4 Gland Duct Ligation

Four Gland Duct Ligation with Botulinum Injections 


This video visualizes the four-duct ligation surgery for chronic sialorrhea. Sialorrhea is characterized by the improper spilling of saliva, most commonly due to poor muscle coordination1. Controlling oral secretions with the perioral muscles and the act of swallowing takes precise contraction from voluntary and reflex contractions. Sialorrhea is common in newborns and children up to 5 since they have not learned to coordinate these contractions yet1. The most common etiology of persistent, or new, sialorrhea is cerebral palsy, amyotrophic lateral sclerosis, seizures, cerebrovascular accidents, facial paralysis, and dental problems1.While many neurological conditions can predispose a child to sialorrhea, cerebral palsy is most common, comprising up to 10% of cases3.The side effects of untreated sialorrhea include increased risk of infections, dental caries, and interference with speech. Aspiration pneumonia is a serious consequence from pooling of saliva in the posterior pharynx3. Patients can also become malnourished due to trouble chewing, loss of fluids/electrolytes, and loss of protein2. Non-evasive measures such as oral motor therapy, behavior modification therapy via biofeedback, and drug therapy should be considered before proceeding to surgical treatment2. Surgical treatment is preferred when the patient is at risk for aspiration pneumonia3. One of the most common surgical procedures for sialorrhea is the four-gland duct ligation. While the four-gland duct ligation is low risk for complications, facial swelling, aspiration pneumonia, oxygen desaturation, and vomiting are potential complications. Out of these, facial swelling was the most common adverse event3. 


An appropriate surgical candidate was identified in the clinic and advised about the risks and benefits of the procedure. The patient was appropriately prepped and inducted under general anesthesia. An oral side bitter was placed to visualize the oral cavity. Stensen’s duct was identified on the left with army navy retraction. A lacrimal probe was used to maintain the duct opening and an alice retractor was used to hold the duct in place. The dissection was performed bluntly and with cautery. Care was taken to prevent injury to the duct and to provide clear exposure. The probe was removed, and the proximal portion of the duct was ligated with two oppositely placed 3.0 silk sutures. The mucosa was then closed with 4.0 chromic suture in a simple interrupted stitch. The same procedure was performed on the contralateral side. The focus was then turned to whartons duct. The oral side bitter was removed, and the tongue was retracted using an army navy. The right papilla was identified and retracted with a Geralds with teeth to maintain proper visualization of the duct. Blunt and cautery dissection was performed around the duct for proper exposure. Once down to the base of the duct, tonsil clamps were used to clamp just proximal to the gland to aid with suture ligation. Two oppositely placed 3.0 silk sutures were used to ligate the duct. The mucosa was closed with a 4.0 chromic stitch. The exact same procedure was performed on the left whartons duct. Once complete the oral cavity was irrigated and cleaned. Ultrasound was then brought into the field. Under direct visual guidance 1mg/kg of botulinum toxin was injected into the parotid and submandibular glands using the hockey shaped ultrasound probe. Having tolerated the procedure well, the patient was turned back over to anesthesia, awakened and transferred to the recovery room in stable condition.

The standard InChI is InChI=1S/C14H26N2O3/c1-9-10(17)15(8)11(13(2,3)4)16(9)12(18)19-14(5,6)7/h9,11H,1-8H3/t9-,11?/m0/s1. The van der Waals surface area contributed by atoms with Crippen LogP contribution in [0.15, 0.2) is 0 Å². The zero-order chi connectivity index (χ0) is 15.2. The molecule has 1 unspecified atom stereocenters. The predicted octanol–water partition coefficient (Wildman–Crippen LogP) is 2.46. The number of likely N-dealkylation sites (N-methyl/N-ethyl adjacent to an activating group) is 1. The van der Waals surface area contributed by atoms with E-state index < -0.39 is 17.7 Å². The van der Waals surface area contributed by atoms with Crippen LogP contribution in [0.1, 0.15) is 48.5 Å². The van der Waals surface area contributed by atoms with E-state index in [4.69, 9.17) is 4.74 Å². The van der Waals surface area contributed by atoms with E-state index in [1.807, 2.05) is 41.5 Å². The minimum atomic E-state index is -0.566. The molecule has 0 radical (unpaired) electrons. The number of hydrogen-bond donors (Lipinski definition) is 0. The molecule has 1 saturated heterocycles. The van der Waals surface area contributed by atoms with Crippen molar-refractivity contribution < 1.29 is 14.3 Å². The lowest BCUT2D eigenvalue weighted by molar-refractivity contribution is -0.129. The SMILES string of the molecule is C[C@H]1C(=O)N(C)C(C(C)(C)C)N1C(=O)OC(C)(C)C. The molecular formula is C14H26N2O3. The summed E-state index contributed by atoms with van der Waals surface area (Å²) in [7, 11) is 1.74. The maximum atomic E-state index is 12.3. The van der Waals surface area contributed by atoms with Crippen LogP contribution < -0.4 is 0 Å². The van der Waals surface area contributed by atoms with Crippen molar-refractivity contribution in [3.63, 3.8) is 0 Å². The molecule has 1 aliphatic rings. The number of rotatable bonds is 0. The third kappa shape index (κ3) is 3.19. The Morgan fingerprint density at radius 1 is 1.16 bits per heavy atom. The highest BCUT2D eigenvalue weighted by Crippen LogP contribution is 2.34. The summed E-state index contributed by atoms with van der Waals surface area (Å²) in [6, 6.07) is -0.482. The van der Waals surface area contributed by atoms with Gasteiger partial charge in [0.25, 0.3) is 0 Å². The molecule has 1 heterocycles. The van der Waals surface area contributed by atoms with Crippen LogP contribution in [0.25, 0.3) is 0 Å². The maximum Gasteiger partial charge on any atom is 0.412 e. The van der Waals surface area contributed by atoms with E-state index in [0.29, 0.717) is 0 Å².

There were no complications encountered before, during, or after the procedure. The patient was followed in clinic for 1 year and the patient’s care giver reported satisfactory reduction in sialorrhea.  


This video shows the steps of performing a 4-gland duct ligation with botulinum toxin injections. It is a commonly indicated procedure in children under 5 years of age for chronic sialorrhea refractory to other treatment options. While not first line therapy, this procedure should be heavily considered for due to post-operative success and care giver satisfaction.  








Jean-Paul Meningaud, Poramate Pitak-Arnnop, Luc Chikhani, Jacques-Charles Bertrand, Drooling of saliva: A review of the etiology and management options, Oral Surgery, Oral Medicine, Oral Pathology, Oral Radiology, and Endodontology, Volume 101, Issue 1,2006, Pages 48-57, ISSN 1079-2104